It begins with the way we are teaching our children.

At the conclusion of his news broadcast on CBS each weekday evening, Walter Cronkite would shuffle the sheaf of papers on his anchor desk, raise his eyes to the camera, and deliver his signature sign-off: “And that’s the way it is.” It was one of the first consistent taglines on television. There have been others, such as Charles Osgood’s “See you on the radio” and “We’re in touch, so you be in touch” from ABC’s news magazine 20/20. Entertainment shows followed, like Carol Burnett’s famous ear tug, a secret message to her grandmother, and the current The View which asks us to “take a little time to enjoy the view.” Rachel Maddow thanks viewers for “joining us this hour” and Ellen DeGeneres implores them to “be kind to one another” when she signs off.

Fate Faith in Classroom-Reflections on Hadestown

Reflections on Hadestown

by Greg Cunningham, Blended Learning Specialist

We have many figures of speech in our language that refer to hell:

    “The road to hell is paved with good intentions.”
    “Going to hell in a handbasket.”
    “Heaven doesn’t want me, and hell is worried I’ll take over.” (That one has been ascribed, perhaps erroneously, to Rudy Giuliani.)

I recently had the pleasure of seeing the new Broadway musical Hadestown, in which there is actually a train to hell. (MBTA riders will understand.) I was struck by the show’s contradictory appeal. While the script frankly admits that the story is sad, the message is nevertheless one of unyielding hope. How is that possible? The story and the outcome, based on Greek myth, are totally predictable. So how does the script manage to convey a message of unwavering hope? And why, by the final curtain, had comparisons to the world of education become unavoidable, at least to me?

How to explain bad behavior to students

How to explain bad behavior to students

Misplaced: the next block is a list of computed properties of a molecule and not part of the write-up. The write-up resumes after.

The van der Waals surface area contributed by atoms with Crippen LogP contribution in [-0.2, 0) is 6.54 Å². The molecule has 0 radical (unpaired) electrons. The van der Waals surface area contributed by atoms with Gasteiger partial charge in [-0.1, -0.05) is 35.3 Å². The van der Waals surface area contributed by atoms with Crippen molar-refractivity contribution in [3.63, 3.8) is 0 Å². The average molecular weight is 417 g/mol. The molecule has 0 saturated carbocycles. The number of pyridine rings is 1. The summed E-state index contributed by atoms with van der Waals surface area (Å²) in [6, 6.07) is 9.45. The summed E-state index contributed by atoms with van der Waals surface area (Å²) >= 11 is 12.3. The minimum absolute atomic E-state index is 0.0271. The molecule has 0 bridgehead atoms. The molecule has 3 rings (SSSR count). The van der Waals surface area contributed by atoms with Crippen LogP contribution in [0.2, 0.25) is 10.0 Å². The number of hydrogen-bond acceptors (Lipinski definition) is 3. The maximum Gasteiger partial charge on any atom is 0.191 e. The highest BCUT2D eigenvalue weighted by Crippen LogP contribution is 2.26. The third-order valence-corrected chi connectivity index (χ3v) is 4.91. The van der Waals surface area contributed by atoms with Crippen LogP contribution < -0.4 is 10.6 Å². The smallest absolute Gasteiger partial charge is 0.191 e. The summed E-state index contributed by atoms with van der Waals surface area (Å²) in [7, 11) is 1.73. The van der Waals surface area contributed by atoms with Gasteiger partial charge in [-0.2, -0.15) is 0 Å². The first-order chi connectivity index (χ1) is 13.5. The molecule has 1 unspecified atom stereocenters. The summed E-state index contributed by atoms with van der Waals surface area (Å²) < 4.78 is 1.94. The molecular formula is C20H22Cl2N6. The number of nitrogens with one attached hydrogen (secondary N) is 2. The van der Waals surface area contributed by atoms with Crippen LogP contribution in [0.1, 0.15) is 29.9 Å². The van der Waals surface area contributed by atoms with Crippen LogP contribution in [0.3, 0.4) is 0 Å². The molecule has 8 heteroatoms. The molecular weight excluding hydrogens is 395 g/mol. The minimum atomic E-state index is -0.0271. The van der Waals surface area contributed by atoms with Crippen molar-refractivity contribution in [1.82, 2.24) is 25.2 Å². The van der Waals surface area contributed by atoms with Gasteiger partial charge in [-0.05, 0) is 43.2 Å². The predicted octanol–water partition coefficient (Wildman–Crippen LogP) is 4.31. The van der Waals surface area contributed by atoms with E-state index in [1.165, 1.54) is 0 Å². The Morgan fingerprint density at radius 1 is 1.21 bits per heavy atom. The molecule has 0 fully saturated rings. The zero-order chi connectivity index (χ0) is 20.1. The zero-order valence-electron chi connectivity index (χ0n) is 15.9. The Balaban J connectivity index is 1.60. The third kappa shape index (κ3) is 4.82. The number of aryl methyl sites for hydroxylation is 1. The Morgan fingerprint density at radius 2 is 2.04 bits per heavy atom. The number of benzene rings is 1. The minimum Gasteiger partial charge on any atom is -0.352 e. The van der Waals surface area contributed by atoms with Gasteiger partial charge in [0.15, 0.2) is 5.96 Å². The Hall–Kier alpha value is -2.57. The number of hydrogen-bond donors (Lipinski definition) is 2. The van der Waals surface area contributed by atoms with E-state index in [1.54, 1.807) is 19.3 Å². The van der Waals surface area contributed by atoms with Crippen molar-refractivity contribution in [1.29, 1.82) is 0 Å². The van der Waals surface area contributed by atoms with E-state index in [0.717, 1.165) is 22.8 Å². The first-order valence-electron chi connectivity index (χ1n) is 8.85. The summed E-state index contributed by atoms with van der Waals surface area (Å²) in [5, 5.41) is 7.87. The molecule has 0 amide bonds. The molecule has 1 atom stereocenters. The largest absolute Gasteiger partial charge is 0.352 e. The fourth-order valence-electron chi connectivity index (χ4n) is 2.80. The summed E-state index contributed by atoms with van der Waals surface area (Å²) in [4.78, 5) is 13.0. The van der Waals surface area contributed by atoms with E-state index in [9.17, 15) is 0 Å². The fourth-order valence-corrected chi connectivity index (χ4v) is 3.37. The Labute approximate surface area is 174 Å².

by Greg Cunningham, Blended Learning Specialist

These are difficult times for teachers. With MCAS looming, budgets due (and most likely cut from last year), and antsy students counting the hours to year-end, teachers have a small mountain of things on their plate. Add the storm of controversies in pop culture (which students pay more attention to than Algebra) and the classroom can be a complex and complicated storm center. Students who grew up listening to R. Kelly are going to have many questions even before getting to the recent revelations about Michael Jackson. And now English teachers have to confront the news that Charles Dickens tried to have his wife committed to an insane asylum so he could be with another woman. (Divorce was apparently too much trouble.) Throw in John Wayne’s recently rediscovered racist rants and Joe Biden’s hair fetish and your head spins like a scene from The Exorcist.

Words and Meanings - The teachers’ job, Ask Questions

The teachers’ job

by Eileen Wedegartner, Blended Learning Specialist

The job of the English teacher is to ensure that students can read a complex text with comprehension and formulate ideas about it orally and in writing. Teachers often walk a fine line between imparting their own views and facilitating an environment where students can formulate their own judgements based on their own knowledge, values, ethics and beliefs.

Travel Advisory-Pay Attention
I am always amazed that students ever make it to class on time!

by Cathie Maglio, Blended Learning Specialist

Navigating the corridors of a high school during the changing of classes is a challenge. I’d rather drive on the expressway in rush hour. Students move in packs down the middle of the corridor making it difficult for anyone to pass. They congregate at the ends of the corridors blocking anyone from getting around the corner. They stop abruptly to greet a friend and you almost bump into them. Or they almost crash into you texting on their cell phones oblivious to their surroundings.